Java SE: Present and Future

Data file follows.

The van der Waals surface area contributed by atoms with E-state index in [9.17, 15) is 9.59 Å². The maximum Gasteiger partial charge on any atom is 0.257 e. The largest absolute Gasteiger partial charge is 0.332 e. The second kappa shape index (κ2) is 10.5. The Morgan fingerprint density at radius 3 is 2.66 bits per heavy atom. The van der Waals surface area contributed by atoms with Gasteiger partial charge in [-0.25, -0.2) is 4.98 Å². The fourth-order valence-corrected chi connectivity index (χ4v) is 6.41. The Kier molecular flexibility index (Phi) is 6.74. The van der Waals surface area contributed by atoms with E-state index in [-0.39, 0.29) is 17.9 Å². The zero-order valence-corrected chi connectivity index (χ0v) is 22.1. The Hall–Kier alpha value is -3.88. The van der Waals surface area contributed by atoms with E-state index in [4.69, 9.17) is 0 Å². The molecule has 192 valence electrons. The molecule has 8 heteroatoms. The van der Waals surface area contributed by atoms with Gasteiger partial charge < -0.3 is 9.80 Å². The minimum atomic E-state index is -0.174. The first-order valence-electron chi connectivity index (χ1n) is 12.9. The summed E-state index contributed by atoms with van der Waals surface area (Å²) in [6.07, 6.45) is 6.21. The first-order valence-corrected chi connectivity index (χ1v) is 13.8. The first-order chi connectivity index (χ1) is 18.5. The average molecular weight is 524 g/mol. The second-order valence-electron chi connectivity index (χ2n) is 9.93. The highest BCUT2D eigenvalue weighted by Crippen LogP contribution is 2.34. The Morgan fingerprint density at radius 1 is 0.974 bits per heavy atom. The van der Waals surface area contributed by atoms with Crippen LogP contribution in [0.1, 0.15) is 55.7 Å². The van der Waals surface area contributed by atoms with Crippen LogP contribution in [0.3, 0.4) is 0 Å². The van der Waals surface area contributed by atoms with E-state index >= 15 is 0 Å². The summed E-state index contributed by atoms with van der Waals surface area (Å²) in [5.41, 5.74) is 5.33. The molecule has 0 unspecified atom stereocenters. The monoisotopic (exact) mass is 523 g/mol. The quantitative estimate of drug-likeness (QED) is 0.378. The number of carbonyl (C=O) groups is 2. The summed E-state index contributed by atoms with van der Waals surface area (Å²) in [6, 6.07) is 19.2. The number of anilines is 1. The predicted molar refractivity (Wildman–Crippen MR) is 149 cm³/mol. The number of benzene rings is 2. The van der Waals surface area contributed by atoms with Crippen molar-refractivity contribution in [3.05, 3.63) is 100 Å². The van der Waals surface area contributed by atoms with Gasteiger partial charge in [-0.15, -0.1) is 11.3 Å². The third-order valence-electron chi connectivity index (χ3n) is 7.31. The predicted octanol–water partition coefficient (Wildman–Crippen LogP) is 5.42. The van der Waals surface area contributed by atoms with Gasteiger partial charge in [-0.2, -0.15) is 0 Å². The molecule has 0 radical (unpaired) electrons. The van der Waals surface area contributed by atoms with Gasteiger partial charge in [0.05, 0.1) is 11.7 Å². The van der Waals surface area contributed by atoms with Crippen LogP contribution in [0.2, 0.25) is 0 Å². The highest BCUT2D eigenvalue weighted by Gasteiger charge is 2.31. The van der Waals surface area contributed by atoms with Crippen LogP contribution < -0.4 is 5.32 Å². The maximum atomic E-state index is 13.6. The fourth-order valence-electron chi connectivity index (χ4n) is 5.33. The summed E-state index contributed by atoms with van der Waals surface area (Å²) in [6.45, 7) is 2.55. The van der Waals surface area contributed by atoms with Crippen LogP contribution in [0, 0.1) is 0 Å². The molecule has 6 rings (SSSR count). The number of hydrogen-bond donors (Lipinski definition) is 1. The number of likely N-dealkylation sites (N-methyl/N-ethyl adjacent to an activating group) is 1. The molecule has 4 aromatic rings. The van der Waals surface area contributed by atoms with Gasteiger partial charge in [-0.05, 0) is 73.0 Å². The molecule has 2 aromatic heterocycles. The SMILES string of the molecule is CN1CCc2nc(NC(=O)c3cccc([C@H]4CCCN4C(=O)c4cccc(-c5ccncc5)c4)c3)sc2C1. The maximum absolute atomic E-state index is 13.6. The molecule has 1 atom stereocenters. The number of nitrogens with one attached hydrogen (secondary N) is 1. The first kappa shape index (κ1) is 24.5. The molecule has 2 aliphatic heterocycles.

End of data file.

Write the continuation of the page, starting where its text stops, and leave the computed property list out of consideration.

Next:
Presented by Danny Coward Java SE Platform Lead, Sun Microsystems ( Everything you need to know about what's going on in the Java Platform, Standard Edition (Java SE platform). The goal is to give you an overview of everything that has happened over the last year or so. Danny will talk about things available today and things that will be covered in SE 7 tomorrow. Agenda, it's all about Java SE 6 Platform, the making of Java SE: java speaks in many tongues, breaking up is hard to do, Java SE on the desktop, some important upgrades. Changing the face of java, we are shown a slide with a timeline showing the various Java releases: JDK 1.0 pre 1997, J2SE 1.2 pre '99, J2SE 1.3 around 2000, j2SE 1.4 2002, pre 2005 J2SE 5.0 and just before 07 Java SE 6. Java SE 7 may be available just before 2009. Year in review, JDK 6 adoption, slightly more than half of all downloads of the JDK are SE 6.0. Java 6 JRE was release in April of 07. There are about 50,000,000 JDK downloads a month. The top 10 new features in SE 6, Web Services, Scripting, database, more desktop API's (SwingWorker, JTable sorting and filtering, GroupLayout - the layout manager used by Matisse), monitoring and management, compiler access, pluggable annotations (define your own annotations), desktop deployment, security, the -ilities: quality, compatibility, stability. Tools as part of SE 6: jconsole, jps, jmap, jhat (analyze memory usage), jstack (see BOF-2816), you don't need to start the JVM with any special options to use the probs, they attach dynamically. Java SE 6 is much faster than previous version of Java. Today, Java SE is open sourced, available under GPL. There are a couple of components only available in binary format due to licensing issues. As part of Java SE 6, the team started to do weekly builds and that made the move to open source much easier. Open JDK Community now available at An interim governance board has also been establish (see Opening Session for member names). How Java SE Platform gets developed, the JCP defines API Specifications and OpenJDK implements those specifications. Why go multi-lingual? the Java programming language is the best general purpose language! Many other languages, many other virtues, rapid prototyping and experimentation, particular styles of programming, mixing different types of developers, or just for fun. In Java SE 6, Sun implemented JSR 223, Scripting for the Java Platform, developer APIs to mix script fragments in, Framework APIs for adding script engines, Collecting conforming scripting engines, see, Sun added a JavaScript technology engine, JavaScript technology works out of the box. Here is a code sample: ScriptEngineManager m = new ScriptEngineManager(); ScriptEngine js = m.getEngineByExtension("js"); js.eval("print('Hello, world!')"); Check out the SE 6 demo directory for examples of how to use the new features. Multiple Languages in JDK Version 7, turbo-charging scripting engines, new bytecode for dynamic method dispatch, 'supporting dynamically typed languages on the Java Platform (JSR 292)', investigate hot swapping. Bundling more dynamic languages and engines, see JSR 274, JRuby, Jython, BeanShell, JavaFX technology script. Java SE is an enabling technology for these new technologies. Changes in Java SE 7 (for a complete list, check out Alex Miller's blog), reading is more important than writing, one language same meaning; everywhere, simplicity matters. Seeking a small number of changes for SE 7. Candidate changes for Java SE 7, superpackages, extensions to the annotation syntax, language support for java technology properties, control abstraction constructs (closures, CICE, first-class methods), operator overloading,rough edges (shorter variable declaration, strings in switch statements, etc. Modularity in Java SE 6, deployment time, interfaces and implementation classes, information hiding, assertions. Deployment time, JAR and Resources framework. One of the problems is with the packaging structure, let's say you have a picture and text package and they in turn use a data package, but the client can access all three package. What if you only want to selectively provide access to packages or classes in the package you can use superpackages. For an indepth discussion see the Strawman Proposal for JSR 294. Packaging, as in ZIP files and later JAR files, was originally put together for applets, but the specification hasn't changed in quite a while. This will allow you to define versions, dependencies, etc. and will likely be called JAM files, JAR file will still be supported however. For modularity see superpackages JSR 294, modularity 277 & 291 OSGi interoperability. They both have open mailing lists. Swing development, swing is a powerful toolkit, some developers are put off, time to make it easier. See JSR 295, 303, and 296 for how Swing will be simplified. However, SE 7 is a ways off, so what can we do for SE 6? How does Java stack-up against Flash? Not well, start-up time is poor, installing the JRE is slow, install tool is not consumer friendly and the size of the JRE keeps getting bigger and bigger (~ 12 MB). To fix these problems, Sun is going to release a consumer JRE release in late 2007 early 2008. Qickstarter, pre-load the cache, before launch, not the same as having a running VM, cooperates with the OS, a radically improved experience. Java Technology-based kernel, modularizing the JRE software, just enough to run "hello world", install the rest in the background: referencing a class, Class.getResource or equivalent, System.loadLibrary() or equivalent, custom JRE version for applications that need it. As a prototype, the team put together some trial, to run "hello world" the JRE was 2 MB, the SwingSet2 demo was just under 4 MB, whereas the whole JRE is 12MB. In SE 7, JMX is going to be revamped, see JSR-255 Java Management Extensions v 2.0 (JMX) and JSR-262 for web services connector for JMX agents. JSR-203, in early draft, a new file system API, java.nio.filesystem.Filesystem, listen for file-system changes. Other Kiri's to note 360 Javadoc Tag Technology Update and JSR 310 Date and Time API. Java SE 6 is available today, Open JDK is being built See for Java SE blogs.